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This eBook from the Gutenberg Project consists of approximately 262 pages of information about Manuel Pereira.

“We have but one regret in the matter, and that is that the case made is one where the party asking his liberty has been driven into our harbor involuntarily.  Great Britain, it is true, is the last power which should complain on this account, with her own example in the case of the Enterprise before her eyes; but we do not, we confess, like this feature of the law.  We have no doubt, however, that this fact being brought to the notice of the executive, he will interfere promptly to release the individual in the present case, provided the party petitions for the purpose, and engages at once to leave the State.  But we shall see nothing of this.  Mr. Manuel Pereira, like another John Wilkes, is to have settled in his person great questions of constitutional liberty.  The posterity which in after times shall read of his voluntary martyrdom and heroic self-sacrifice in the cause of suffering humanity, must be somewhat better informed than Mr. Pereira himself; for we observe that his clerkly skill did not reach the point of enabling him to subscribe his name to the petition for habeas corpus, which is to figure so conspicuously in future history, it being more primitively witnessed by his ‘mark.’”

An appeal was taken from this refusal, and carried before the appeal court, sitting at Columbia, the capital of the State.  How was this treated?  Without enlisting common respect, it sustained the opinion of Judge Withers, who was one of its constituted members.  Under such a state of things, where all the avenues to right and justice were clogged by a popular will that set itself above law or justice, where is the unprejudiced mind that will charge improper motives in asking justice of the highest judicial tribunal in the country.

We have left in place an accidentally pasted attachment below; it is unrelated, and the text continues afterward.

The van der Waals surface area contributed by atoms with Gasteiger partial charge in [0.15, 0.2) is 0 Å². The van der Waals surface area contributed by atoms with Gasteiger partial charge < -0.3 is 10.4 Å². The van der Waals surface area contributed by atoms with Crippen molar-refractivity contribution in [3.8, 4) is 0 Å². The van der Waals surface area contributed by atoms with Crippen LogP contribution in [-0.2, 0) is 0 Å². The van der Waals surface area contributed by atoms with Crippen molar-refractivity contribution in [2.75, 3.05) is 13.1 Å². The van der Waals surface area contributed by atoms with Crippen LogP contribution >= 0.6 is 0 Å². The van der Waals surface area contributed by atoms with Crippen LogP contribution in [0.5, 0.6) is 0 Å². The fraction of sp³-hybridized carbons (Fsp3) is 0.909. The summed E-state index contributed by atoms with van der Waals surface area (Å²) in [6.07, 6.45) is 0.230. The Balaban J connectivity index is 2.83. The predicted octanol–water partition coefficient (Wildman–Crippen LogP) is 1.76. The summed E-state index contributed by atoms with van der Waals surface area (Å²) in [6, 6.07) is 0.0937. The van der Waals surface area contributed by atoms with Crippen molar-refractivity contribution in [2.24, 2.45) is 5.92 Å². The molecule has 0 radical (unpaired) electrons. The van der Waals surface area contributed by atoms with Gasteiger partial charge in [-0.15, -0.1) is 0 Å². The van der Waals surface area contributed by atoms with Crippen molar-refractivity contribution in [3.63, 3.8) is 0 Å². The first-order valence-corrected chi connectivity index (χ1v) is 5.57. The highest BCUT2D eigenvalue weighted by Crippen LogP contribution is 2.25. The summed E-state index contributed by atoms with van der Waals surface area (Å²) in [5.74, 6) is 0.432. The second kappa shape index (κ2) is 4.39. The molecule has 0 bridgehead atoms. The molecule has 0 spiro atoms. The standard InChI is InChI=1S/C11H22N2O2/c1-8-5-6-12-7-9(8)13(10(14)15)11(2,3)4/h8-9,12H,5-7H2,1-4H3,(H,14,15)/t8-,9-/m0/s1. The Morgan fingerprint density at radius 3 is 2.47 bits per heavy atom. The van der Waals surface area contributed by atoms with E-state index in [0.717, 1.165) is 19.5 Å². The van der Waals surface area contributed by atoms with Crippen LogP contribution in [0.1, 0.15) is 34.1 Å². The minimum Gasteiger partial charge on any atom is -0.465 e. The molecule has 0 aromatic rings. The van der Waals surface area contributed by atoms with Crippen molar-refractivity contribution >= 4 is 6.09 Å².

In the year 1445, a petition was presented, or entered on the rolls of the British Parliament, from the commons of two neighboring counties, praying the abatement of a nuisance which promised fearful interruptions to the peace and quiet of their hamlets, in consequence of the number of attorneys having increased from eight to twenty-four, setting forth that attorneys were dangerous to the peace and happiness of a community, and praying that there should be no more than six attorneys for each county.  The king granted the petition, adding a clause which left it subject to the approval of the judges.  Time works mighty contrasts.  If those peaceable old commoners could have seen a picture of the nineteenth century, with its judiciary dotted upon the surface, they would certainly have put the world down as a very unhappy place.  The people of Charleston might now inquire why they have so much law and so little justice?

CHAPTER XXVIII.

The captain’s departure and Manuel’s release.

After remaining nearly three weeks in close confinement in a cell on the third story, Manuel was allowed to come down and resume his position among the stewards, in the “steward’s cell.”  There was a sad change of faces.  But one of those he left was there; and he, poor fellow, was so changed as to be but a wreck of what he was when Manuel was confined in the cell.

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